Friday, September 23, 2005

The American Culture of Race and Religion...

In response to my post(s) on race and religion, Aaron Kinney (for whom I have a high amount of respect) commented:

"I think it’s cultural rather than racial, personally."

As he clearly states, this is his personal opinion – to which he is completely entitled, and along with which I very frequently find myself in total agreement (still undecided as to objective vs relative morality). Quite obviously, this is one of those rare times I disagree. While a simple conflict of opinion is very minor indeed, I feel this particular statement deserves further consideration.

For clarification, "cultural" needs to be defined before this point can be considered (all emphasis mine):

"cul·ture (kŭl'chər)
n.
1. The totality of socially transmitted behavior patterns, arts, beliefs, institutions, and all other products of human work and thought."

This is a very broad, sweeping definition, and includes religion as a mere piece of a larger puzzle.

"2. These patterns, traits, and products considered as the expression of a particular period, class, community, or population: Edwardian culture; Japanese culture; the culture of poverty."

This, I feel, is more along the lines of what AK meant, but it would apply more to the African American culture as a whole, which is multi-faceted, and of which religion is only a part, no matter how big a part.

"3. These patterns, traits, and products considered with respect to a particular category, such as a field, subject, or mode of expression: religious culture in the Middle Ages; musical culture; oral culture."

This would narrow it down to what the topic is: religious culture amongst Americans, and its differences amongst blacks and whites in particular.

"4. The predominating attitudes and behavior that characterize the functioning of a group or organization."

I think this is more along the lines of 1.2 above.

If AK intended "cultural" along the lines of 2 (and 4), it just isn't particular enough.

I personally feel that some people use words like "culture" to dampen the effect when they mean "race." In fact, when it all boils down, the modern, Western concept of race is a purely social construct with no scientific validity. It can be argued (valiantly and biologically) that there is only one race - human, or Homo sapien sapiens - with an overwhelming body of supporting evidence from geneticists. From there we see that what we refer to as races are in fact just separate cultures - or, more specifically, population groupings - within that one race, essentially based on geographic separations. But we have to be real here: those different categorical groupings would be divided along pretty much the exact same lines we currently use to popularly define race. Obviously, there are distinct cultural differences between, and amongst, the races - which, by the way, allow for some flexibility (me for example) - but the similarities, although emphasized far less, outweigh the differences.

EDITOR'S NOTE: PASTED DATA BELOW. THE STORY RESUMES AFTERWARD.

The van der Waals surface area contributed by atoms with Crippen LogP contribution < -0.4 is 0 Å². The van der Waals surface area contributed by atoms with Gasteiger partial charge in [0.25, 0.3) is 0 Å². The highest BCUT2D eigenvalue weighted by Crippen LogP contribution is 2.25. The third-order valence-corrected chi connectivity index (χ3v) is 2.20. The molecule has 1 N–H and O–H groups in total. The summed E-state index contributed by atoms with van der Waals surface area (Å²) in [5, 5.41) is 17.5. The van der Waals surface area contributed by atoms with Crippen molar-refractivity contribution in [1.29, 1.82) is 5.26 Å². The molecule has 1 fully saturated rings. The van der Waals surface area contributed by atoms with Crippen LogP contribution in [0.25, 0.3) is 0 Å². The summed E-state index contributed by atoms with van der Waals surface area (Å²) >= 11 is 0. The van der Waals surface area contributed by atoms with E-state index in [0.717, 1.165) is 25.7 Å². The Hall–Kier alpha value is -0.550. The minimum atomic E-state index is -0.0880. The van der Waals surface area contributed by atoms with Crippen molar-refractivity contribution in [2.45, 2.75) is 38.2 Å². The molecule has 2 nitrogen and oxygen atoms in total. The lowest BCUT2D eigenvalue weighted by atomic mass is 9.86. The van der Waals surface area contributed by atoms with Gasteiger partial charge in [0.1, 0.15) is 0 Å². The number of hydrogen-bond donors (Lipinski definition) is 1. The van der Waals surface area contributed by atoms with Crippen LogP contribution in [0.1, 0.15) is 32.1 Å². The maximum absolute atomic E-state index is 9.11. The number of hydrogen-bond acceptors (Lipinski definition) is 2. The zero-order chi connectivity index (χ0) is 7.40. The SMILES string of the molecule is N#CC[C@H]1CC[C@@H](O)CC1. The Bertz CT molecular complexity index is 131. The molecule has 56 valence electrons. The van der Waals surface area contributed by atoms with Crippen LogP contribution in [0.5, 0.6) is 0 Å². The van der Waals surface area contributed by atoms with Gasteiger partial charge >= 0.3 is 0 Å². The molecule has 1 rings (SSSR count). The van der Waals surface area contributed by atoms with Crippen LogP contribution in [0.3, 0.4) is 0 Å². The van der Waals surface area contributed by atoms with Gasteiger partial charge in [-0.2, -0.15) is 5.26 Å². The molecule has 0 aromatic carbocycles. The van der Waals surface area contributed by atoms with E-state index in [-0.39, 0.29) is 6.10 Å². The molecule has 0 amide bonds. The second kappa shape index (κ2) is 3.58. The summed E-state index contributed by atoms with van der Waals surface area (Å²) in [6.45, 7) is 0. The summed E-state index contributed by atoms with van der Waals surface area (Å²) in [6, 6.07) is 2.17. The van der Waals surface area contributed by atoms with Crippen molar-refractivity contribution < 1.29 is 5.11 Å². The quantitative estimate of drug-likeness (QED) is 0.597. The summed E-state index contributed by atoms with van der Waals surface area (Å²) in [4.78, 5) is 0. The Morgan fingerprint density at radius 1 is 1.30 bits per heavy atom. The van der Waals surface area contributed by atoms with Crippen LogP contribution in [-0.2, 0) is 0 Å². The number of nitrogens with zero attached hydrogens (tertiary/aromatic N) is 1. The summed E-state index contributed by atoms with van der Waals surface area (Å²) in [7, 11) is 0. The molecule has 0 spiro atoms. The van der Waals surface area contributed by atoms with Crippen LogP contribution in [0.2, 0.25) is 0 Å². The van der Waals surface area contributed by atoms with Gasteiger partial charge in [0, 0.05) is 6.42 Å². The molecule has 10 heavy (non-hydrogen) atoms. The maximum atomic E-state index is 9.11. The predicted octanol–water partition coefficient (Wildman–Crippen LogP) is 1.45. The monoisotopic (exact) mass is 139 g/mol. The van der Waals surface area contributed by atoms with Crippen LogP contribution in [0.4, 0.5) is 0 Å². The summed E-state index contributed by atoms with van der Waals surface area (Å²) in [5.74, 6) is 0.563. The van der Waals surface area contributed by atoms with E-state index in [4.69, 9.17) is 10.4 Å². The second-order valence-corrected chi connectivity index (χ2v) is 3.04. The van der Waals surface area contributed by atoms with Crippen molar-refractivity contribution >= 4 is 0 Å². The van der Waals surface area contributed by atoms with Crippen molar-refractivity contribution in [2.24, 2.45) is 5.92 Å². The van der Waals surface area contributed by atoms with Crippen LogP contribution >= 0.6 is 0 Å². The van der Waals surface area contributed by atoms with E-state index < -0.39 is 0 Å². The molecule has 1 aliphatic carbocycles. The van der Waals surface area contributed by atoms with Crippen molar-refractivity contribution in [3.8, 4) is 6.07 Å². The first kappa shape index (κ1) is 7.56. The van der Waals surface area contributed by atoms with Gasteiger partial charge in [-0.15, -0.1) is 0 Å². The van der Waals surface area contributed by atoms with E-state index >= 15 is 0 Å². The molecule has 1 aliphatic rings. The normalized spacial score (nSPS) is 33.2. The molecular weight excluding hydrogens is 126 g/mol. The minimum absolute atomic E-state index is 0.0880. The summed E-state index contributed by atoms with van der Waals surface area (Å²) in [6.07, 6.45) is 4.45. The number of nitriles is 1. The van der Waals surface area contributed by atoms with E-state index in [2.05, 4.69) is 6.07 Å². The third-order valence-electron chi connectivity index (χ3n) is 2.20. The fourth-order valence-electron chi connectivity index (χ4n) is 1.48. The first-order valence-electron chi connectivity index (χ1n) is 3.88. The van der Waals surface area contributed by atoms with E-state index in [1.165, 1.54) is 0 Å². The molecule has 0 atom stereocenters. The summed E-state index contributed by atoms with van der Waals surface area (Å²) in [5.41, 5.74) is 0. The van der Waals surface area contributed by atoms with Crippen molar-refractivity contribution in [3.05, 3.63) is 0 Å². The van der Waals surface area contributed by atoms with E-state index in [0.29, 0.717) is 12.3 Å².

Besides, that's not what I was getting at in my post.

Due to the way history has played out we find ourselves in the current predicament: We live in a country that's overwhelmingly Christian, and divided along color lines. This is and has been a fact since non-indigenous (read: European) people first arrived, complete with cargoholds for stolen goods, resources, and lives, aspirations of colonialization and imperialism, a capacity for mass genocide and land theft, and a Bible full of atrocities to back it all up.

In my post, I feel I focused on issues that were blatantly based on, and particular to, race (in its most widely understood connotation). The curse of Canaan is based on a perceived literal translation of Noah's sons' names, specifically that Ham actually meant "black" (a priori or not). It has been accepted for years that Noah's sons we're the precursors of today's racial divisions. Canaan (Ham's son)'s curse to be a servant amongst servants (the word "servant" is used in translation throughout the Bible where the intent is no less than "slave") to the other two for all time was a major defense used by white people for enslavement of Africans.